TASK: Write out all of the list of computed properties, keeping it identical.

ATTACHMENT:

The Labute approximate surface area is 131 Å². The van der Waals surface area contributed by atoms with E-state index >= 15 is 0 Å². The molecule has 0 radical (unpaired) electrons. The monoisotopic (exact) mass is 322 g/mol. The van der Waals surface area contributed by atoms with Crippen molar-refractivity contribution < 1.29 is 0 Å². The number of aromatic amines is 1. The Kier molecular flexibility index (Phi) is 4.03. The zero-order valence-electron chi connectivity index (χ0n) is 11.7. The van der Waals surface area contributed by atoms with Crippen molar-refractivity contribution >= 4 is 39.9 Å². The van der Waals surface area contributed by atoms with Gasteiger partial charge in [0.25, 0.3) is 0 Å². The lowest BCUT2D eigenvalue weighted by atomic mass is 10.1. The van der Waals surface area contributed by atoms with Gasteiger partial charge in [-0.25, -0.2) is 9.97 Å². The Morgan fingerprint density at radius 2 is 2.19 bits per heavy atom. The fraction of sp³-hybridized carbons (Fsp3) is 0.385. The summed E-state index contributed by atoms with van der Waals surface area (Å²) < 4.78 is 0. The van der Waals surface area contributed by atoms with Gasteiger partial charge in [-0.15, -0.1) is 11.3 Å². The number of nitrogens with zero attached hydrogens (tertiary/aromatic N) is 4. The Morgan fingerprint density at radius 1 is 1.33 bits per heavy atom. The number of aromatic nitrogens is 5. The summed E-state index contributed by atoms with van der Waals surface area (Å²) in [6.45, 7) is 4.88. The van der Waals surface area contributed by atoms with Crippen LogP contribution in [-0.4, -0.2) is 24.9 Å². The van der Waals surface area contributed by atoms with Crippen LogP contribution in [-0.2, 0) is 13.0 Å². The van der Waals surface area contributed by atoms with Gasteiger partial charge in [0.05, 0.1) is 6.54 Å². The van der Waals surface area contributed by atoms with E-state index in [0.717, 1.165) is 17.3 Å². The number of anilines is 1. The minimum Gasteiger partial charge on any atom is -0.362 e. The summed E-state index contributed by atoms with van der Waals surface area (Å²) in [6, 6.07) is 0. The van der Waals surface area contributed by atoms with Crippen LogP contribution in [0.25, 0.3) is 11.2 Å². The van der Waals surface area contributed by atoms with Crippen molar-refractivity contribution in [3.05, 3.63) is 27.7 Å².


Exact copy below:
The Labute approximate surface area is 131 Å². The van der Waals surface area contributed by atoms with E-state index >= 15 is 0 Å². The molecule has 0 radical (unpaired) electrons. The monoisotopic (exact) mass is 322 g/mol. The van der Waals surface area contributed by atoms with Crippen molar-refractivity contribution < 1.29 is 0 Å². The number of aromatic amines is 1. The Kier molecular flexibility index (Phi) is 4.03. The zero-order valence-electron chi connectivity index (χ0n) is 11.7. The van der Waals surface area contributed by atoms with Crippen molar-refractivity contribution >= 4 is 39.9 Å². The van der Waals surface area contributed by atoms with Gasteiger partial charge in [0.25, 0.3) is 0 Å². The lowest BCUT2D eigenvalue weighted by atomic mass is 10.1. The van der Waals surface area contributed by atoms with Gasteiger partial charge in [-0.25, -0.2) is 9.97 Å². The Morgan fingerprint density at radius 2 is 2.19 bits per heavy atom. The fraction of sp³-hybridized carbons (Fsp3) is 0.385. The summed E-state index contributed by atoms with van der Waals surface area (Å²) < 4.78 is 0. The van der Waals surface area contributed by atoms with Gasteiger partial charge in [-0.15, -0.1) is 11.3 Å². The number of nitrogens with zero attached hydrogens (tertiary/aromatic N) is 4. The Morgan fingerprint density at radius 1 is 1.33 bits per heavy atom. The number of aromatic nitrogens is 5. The summed E-state index contributed by atoms with van der Waals surface area (Å²) in [6.45, 7) is 4.88. The van der Waals surface area contributed by atoms with Crippen LogP contribution in [-0.4, -0.2) is 24.9 Å². The van der Waals surface area contributed by atoms with Crippen LogP contribution in [-0.2, 0) is 13.0 Å². The van der Waals surface area contributed by atoms with Gasteiger partial charge in [0.05, 0.1) is 6.54 Å². The van der Waals surface area contributed by atoms with E-state index in [0.717, 1.165) is 17.3 Å². The number of anilines is 1. The minimum Gasteiger partial charge on any atom is -0.362 e. The summed E-state index contributed by atoms with van der Waals surface area (Å²) in [6, 6.07) is 0. The van der Waals surface area contributed by atoms with Crippen LogP contribution in [0.25, 0.3) is 11.2 Å². The van der Waals surface area contributed by atoms with Crippen molar-refractivity contribution in [3.05, 3.63) is 27.7 Å².